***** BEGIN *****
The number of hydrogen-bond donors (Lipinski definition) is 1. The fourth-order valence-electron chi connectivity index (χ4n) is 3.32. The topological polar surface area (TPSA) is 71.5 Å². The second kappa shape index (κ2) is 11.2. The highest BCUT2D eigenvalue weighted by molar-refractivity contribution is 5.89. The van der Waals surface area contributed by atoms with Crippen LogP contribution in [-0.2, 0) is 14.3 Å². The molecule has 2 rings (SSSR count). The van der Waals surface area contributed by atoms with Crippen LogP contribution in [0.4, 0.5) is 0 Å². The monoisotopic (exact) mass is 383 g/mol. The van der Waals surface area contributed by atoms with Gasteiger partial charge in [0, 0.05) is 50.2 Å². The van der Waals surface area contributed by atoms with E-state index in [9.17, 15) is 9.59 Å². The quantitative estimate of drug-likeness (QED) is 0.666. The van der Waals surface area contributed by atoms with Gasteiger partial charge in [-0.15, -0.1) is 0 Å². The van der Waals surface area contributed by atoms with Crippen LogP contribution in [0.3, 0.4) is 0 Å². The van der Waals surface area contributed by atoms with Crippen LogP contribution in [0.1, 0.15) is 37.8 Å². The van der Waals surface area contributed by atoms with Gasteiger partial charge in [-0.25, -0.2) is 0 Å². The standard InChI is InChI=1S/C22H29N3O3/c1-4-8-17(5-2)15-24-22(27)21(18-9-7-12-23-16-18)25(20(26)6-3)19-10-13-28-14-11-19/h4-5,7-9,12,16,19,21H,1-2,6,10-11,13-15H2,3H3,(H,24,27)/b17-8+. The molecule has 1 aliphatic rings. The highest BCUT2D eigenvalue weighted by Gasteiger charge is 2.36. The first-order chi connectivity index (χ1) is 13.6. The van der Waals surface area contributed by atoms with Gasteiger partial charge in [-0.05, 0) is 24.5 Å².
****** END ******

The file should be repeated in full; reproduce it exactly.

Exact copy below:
The number of hydrogen-bond donors (Lipinski definition) is 1. The fourth-order valence-electron chi connectivity index (χ4n) is 3.32. The topological polar surface area (TPSA) is 71.5 Å². The second kappa shape index (κ2) is 11.2. The highest BCUT2D eigenvalue weighted by molar-refractivity contribution is 5.89. The van der Waals surface area contributed by atoms with Crippen LogP contribution in [-0.2, 0) is 14.3 Å². The molecule has 2 rings (SSSR count). The van der Waals surface area contributed by atoms with Crippen LogP contribution in [0.4, 0.5) is 0 Å². The monoisotopic (exact) mass is 383 g/mol. The van der Waals surface area contributed by atoms with Gasteiger partial charge in [0, 0.05) is 50.2 Å². The van der Waals surface area contributed by atoms with E-state index in [9.17, 15) is 9.59 Å². The quantitative estimate of drug-likeness (QED) is 0.666. The van der Waals surface area contributed by atoms with Gasteiger partial charge in [-0.15, -0.1) is 0 Å². The van der Waals surface area contributed by atoms with Crippen LogP contribution in [0.3, 0.4) is 0 Å². The van der Waals surface area contributed by atoms with Crippen LogP contribution in [0.1, 0.15) is 37.8 Å². The van der Waals surface area contributed by atoms with Gasteiger partial charge in [-0.25, -0.2) is 0 Å². The standard InChI is InChI=1S/C22H29N3O3/c1-4-8-17(5-2)15-24-22(27)21(18-9-7-12-23-16-18)25(20(26)6-3)19-10-13-28-14-11-19/h4-5,7-9,12,16,19,21H,1-2,6,10-11,13-15H2,3H3,(H,24,27)/b17-8+. The molecule has 1 aliphatic rings. The highest BCUT2D eigenvalue weighted by Gasteiger charge is 2.36. The first-order chi connectivity index (χ1) is 13.6. The van der Waals surface area contributed by atoms with Gasteiger partial charge in [-0.05, 0) is 24.5 Å².